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Archive for September, 2020

So you want to learn to program

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So, you want to learn a programming language. Most likely, you want to know how to get a nice, solid tech job that isn’t going to just disappear in the next wave of industry changes. How do you get there?

It makes a big difference whether or not you already code in any other programming language. If you don’t program at all, I would recommend that you start by learning Javascript. There are a thousand online resources for learning it, and you can get the instant satisfaction of seeing how it works right there, using technology we all have, in any web browser. Javascript will teach you basic program structure and all the different flow-of-control mechanisms, like if/else/endif, different kinds of loops, case conditions, and all that stuff.

Javascript will also get you familiar with the fact that in today’s programming world, you rarely get to live entirely in your language of choice. Javascript is typically embedded in HTML, and very often is used to generate HTML, as well as dynamically creating stylesheets in CSS, or generating and running SQL statements against data sources. You’ll want to learn a language that plays well with other languages, and Javascript does that as well as or better than anything. On my last contract I wrote a Javascript system using NodeJS that read Cobol programs and translated them to Python. This is typical of anything you’d want to do that rises to the level of being more than a toy. So make note: learning one language is where you need to start, but that one language is not going to make your career.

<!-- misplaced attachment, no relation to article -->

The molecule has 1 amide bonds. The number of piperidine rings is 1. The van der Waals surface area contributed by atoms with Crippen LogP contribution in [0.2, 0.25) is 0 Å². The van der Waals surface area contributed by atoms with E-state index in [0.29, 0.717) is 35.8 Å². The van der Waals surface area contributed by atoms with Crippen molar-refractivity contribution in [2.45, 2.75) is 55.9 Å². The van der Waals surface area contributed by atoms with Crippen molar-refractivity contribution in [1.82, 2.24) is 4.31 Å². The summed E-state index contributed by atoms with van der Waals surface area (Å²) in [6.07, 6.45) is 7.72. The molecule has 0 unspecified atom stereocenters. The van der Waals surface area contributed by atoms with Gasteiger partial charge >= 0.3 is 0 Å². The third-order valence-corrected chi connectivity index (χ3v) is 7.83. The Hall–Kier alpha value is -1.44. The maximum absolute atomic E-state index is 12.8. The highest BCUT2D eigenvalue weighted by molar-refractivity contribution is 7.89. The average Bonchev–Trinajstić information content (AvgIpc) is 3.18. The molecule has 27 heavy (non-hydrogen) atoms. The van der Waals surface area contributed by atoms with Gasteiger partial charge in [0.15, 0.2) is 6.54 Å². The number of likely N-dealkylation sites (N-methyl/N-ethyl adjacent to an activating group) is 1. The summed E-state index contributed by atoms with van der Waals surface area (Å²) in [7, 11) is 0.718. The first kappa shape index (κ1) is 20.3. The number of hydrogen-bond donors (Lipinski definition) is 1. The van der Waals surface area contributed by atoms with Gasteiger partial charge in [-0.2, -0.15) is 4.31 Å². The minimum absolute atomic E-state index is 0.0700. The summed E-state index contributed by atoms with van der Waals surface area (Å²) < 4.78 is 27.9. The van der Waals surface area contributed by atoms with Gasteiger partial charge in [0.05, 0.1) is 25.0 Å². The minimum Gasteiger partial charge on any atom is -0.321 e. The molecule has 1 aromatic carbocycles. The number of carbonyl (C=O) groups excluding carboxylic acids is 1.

Once you have a bit of Javascript under your belt you’ll have a sense of whether you want to dig deeper. You could then learn Node JS, which is an excellent, enterprise strength version of Javascript that runs on a server instead of in a client – a web browser is a ‘client’; a ‘server’ is something like your own machine, or a remote Linux box that hosts a database, and that ‘serves’ pages to your browser. The great thing about Javascript is that it will run on virtually any machine, will function as – or with- a server system, and will function as – or with – a client. Even a tiny bit of Javascript knowledge will let you do something useful, and if you find yourself ready for the deep end, there is almost no limit to what you can accomplish with Javascript, up to and including enterprise level product development.

Utility languages